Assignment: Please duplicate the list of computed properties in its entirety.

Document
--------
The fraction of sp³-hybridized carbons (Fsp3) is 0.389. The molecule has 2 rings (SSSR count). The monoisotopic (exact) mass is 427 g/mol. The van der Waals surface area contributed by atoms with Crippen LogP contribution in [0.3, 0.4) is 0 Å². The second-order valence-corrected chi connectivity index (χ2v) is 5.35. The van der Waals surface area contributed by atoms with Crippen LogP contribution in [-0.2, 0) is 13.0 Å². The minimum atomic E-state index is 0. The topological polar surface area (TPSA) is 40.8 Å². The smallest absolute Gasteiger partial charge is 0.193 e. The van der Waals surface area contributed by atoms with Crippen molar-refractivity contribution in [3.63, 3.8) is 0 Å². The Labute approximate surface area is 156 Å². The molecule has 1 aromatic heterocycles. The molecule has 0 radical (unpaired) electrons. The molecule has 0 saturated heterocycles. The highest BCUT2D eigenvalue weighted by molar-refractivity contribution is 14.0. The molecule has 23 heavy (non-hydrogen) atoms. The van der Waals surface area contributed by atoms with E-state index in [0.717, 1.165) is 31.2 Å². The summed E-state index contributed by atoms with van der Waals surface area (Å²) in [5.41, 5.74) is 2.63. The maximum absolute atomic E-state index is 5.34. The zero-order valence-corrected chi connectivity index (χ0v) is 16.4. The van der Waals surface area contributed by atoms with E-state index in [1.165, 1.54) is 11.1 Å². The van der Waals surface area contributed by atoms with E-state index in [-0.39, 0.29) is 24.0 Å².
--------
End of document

The fraction of sp³-hybridized carbons (Fsp3) is 0.389. The molecule has 2 rings (SSSR count). The monoisotopic (exact) mass is 427 g/mol. The van der Waals surface area contributed by atoms with Crippen LogP contribution in [0.3, 0.4) is 0 Å². The second-order valence-corrected chi connectivity index (χ2v) is 5.35. The van der Waals surface area contributed by atoms with Crippen LogP contribution in [-0.2, 0) is 13.0 Å². The minimum atomic E-state index is 0. The topological polar surface area (TPSA) is 40.8 Å². The smallest absolute Gasteiger partial charge is 0.193 e. The van der Waals surface area contributed by atoms with Crippen molar-refractivity contribution in [3.63, 3.8) is 0 Å². The Labute approximate surface area is 156 Å². The molecule has 1 aromatic heterocycles. The molecule has 0 radical (unpaired) electrons. The molecule has 0 saturated heterocycles. The highest BCUT2D eigenvalue weighted by molar-refractivity contribution is 14.0. The molecule has 23 heavy (non-hydrogen) atoms. The van der Waals surface area contributed by atoms with E-state index in [0.717, 1.165) is 31.2 Å². The summed E-state index contributed by atoms with van der Waals surface area (Å²) in [5.41, 5.74) is 2.63. The maximum absolute atomic E-state index is 5.34. The zero-order valence-corrected chi connectivity index (χ0v) is 16.4. The van der Waals surface area contributed by atoms with E-state index in [1.165, 1.54) is 11.1 Å². The van der Waals surface area contributed by atoms with E-state index in [-0.39, 0.29) is 24.0 Å².